The job of a parent is to protect their children and ensure they are healthy and safe. However, there are many unfortunate circumstances in which parents put their children in danger. When this happens, they can be charged with endangering the welfare of a child. These charges can result in severe consequences that have the potential to impact a person for the rest of their life. Continue reading below to learn more and retain the services of a Pennsylvania criminal defense attorney if you are facing these matters.
What is Child Endangerment?
The state of Pennsylvania defines endangering the welfare of a child as follows:
- “A parent, guardian or other person supervising the welfare of a child under 18 years of age, or a person that employs or supervises such a person, commits an offense if he knowingly endangers the welfare of the child by violating a duty of care, protection or support.”
- “A person commits an offense if the person, in an official capacity, prevents or interferes with the making of a report of suspected child abuse under 23 Pa.C.S. Ch. 63 (relating to child protective services).”
What Actions are Considered Child Endangerment?
The following actions are the most common instances that are considered child endangerment:
- Driving under the influence with a child in the vehicle
- Possessing, using, or manufacturing illegal drugs while in the presence of a child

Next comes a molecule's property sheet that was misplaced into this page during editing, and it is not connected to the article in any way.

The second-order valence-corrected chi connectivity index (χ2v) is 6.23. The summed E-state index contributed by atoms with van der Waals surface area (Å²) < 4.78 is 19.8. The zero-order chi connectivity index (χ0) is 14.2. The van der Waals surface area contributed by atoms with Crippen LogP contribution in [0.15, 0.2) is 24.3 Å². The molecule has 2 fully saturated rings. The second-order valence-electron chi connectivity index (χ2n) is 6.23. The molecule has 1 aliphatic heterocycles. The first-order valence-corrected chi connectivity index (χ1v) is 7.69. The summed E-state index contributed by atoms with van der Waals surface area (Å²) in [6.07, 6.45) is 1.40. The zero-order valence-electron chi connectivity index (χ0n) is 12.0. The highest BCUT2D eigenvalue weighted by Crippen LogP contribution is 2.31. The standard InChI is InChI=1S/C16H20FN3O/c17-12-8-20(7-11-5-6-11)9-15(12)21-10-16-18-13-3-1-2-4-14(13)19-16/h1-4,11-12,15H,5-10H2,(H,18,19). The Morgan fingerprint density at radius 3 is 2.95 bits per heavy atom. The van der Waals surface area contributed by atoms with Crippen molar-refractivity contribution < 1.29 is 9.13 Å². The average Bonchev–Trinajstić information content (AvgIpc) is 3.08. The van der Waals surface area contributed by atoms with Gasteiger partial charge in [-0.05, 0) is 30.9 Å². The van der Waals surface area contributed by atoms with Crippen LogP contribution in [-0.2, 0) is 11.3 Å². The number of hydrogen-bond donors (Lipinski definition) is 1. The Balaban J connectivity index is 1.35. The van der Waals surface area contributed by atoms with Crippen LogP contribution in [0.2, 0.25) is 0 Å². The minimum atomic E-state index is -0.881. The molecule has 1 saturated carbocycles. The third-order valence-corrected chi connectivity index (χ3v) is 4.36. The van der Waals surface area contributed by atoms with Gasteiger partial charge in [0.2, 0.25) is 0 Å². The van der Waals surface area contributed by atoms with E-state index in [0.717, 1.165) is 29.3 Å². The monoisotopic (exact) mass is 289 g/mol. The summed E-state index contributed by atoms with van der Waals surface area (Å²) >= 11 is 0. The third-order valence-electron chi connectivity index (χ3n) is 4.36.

- A spousal argument that escalates to the point where the child is accidentally injured
- Leaving a child in an unsafe area or unsupervised
- Serving alcohol to an underage minor
- Leaving a child unattended in a vehicle
- Failure to seek medical attention for a child
- Forcing a child to live in squalid conditions
- Bodily injury due to unreasonable corporal punishment
What are the Penalties of Child Endangerment?
It is important to know that the circumstances of the child endangerment charge a person is facing can determine the penalties they face if they are convicted. Usually, child endangerment is a first-degree misdemeanor. This can result in up to five years in prison as well as a fine up to $10,000. If the behavior continues or is a pattern, the individual can face a third-degree felony. This can result in a minimum of three and a half years and a maximum of seven years in prison as well as a fine up to $15,000.
Contact our Firm
Attorney Newman has represented clients in Pennsylvania for over 45 years. If you need an experienced attorney to help guide you through the personal injury claims process or with any criminal defense matters, Attorney Newman is ready to help. Contact The Law Office of Neal E. Newman today to schedule a consultation.